The Homeland Security Department had been expecting and planning for a cyber threat like the WannaCry Ransomware attack for years.
Once DHS started to see signs of the malware in Asia and Europe early one morning on May 12, federal executives executed a plan that showed just how far the government has come over the last decade in dealing with cyber attacks.
Jeanette Manfra, the acting deputy undersecretary for cybersecurity at the Homeland Security Department, offered an in-depth look into the steps DHS and the government took to keep federal agencies safe from WannaCry.
Manfra said between 7 a.m. and 8 a.m. the US-CERT started getting reports of WannaCry from Asia and by mid-morning the malware had spread to European partners.
“We first started to engage with the overseas, international cybersecurity incident response teams for organization such as the U.S.-CERT, which sits at DHS and is the team that does the watch and warning function, incident response and analysis functions. Over the years, we have been working with partner countries to develop similar domestic, national CERTs across the globe. That was the first activation, if you will, of the international watch and warning networks and individual bilateral engagements with a few of the CERTs that were experiencing incidents domestically,” Manfra said on Ask the CIO. “They started passing us information, sometimes it was technical information if they actually had it that we could use and sometimes it was just context so we could distinguish what is true and what is not. That engagement was very quick and it mobilized very quickly.”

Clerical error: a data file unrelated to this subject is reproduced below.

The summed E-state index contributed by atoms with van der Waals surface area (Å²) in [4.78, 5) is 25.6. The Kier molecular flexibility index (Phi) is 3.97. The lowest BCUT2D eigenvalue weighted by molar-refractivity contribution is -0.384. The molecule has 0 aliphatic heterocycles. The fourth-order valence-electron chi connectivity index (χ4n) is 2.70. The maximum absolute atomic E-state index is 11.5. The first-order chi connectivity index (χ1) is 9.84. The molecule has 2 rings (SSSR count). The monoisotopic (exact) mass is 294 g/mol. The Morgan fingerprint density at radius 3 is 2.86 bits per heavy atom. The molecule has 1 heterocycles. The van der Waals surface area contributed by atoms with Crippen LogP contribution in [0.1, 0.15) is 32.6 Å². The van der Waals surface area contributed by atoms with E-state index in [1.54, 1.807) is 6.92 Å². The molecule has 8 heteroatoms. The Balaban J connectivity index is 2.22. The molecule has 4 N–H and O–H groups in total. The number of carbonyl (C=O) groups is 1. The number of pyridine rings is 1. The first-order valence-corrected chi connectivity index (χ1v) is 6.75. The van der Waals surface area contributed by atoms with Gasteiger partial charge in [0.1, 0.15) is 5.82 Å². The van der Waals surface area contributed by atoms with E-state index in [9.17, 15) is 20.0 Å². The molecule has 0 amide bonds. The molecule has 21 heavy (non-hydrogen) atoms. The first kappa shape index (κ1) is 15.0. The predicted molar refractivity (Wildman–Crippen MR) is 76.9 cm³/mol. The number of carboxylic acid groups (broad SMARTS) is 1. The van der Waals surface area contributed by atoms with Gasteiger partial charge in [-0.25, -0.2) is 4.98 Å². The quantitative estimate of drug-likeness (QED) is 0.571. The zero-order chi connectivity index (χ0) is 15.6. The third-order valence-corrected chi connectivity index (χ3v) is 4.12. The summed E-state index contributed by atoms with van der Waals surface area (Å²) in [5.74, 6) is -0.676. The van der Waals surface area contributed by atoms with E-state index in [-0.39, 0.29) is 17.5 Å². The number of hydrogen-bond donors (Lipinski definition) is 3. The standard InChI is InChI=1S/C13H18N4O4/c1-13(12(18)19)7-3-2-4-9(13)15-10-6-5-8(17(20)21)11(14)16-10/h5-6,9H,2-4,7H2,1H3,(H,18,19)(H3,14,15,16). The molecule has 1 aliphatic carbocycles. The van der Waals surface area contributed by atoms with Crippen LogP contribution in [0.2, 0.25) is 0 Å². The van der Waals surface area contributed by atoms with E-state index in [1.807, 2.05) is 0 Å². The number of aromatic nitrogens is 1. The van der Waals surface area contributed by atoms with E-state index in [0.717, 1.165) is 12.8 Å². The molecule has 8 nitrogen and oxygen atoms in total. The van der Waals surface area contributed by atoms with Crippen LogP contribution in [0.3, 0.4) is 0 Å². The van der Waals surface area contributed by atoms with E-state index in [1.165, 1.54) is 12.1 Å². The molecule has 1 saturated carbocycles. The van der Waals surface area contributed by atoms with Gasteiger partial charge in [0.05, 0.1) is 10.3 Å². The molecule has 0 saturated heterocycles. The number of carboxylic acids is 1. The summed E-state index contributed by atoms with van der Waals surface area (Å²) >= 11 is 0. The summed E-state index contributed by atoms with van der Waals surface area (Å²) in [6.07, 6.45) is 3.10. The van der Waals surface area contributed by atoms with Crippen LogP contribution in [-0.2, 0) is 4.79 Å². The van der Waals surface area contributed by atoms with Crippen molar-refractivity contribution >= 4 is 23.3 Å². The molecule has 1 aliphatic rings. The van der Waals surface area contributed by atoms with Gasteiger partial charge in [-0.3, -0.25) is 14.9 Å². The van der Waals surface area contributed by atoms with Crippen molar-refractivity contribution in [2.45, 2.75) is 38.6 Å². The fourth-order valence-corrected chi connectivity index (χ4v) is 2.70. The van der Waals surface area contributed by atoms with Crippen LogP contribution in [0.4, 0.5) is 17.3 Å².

The real trigger for DHS and the U.S. federal government came midday when WannaCry infected the national healthcare system in the United Kingdom.
“From that point on, we started to escalate in the government and initiated enhanced coordination procedures, which means we have more resources devoted to this, and focused on broadening our engagement,” Manfra said. “Within a couple of hours, we had all of the major Internet service providers on the phone and were sharing information. By the evening, we had more than 40 IT and cybersecurity companies engaged in addition to the service providers.”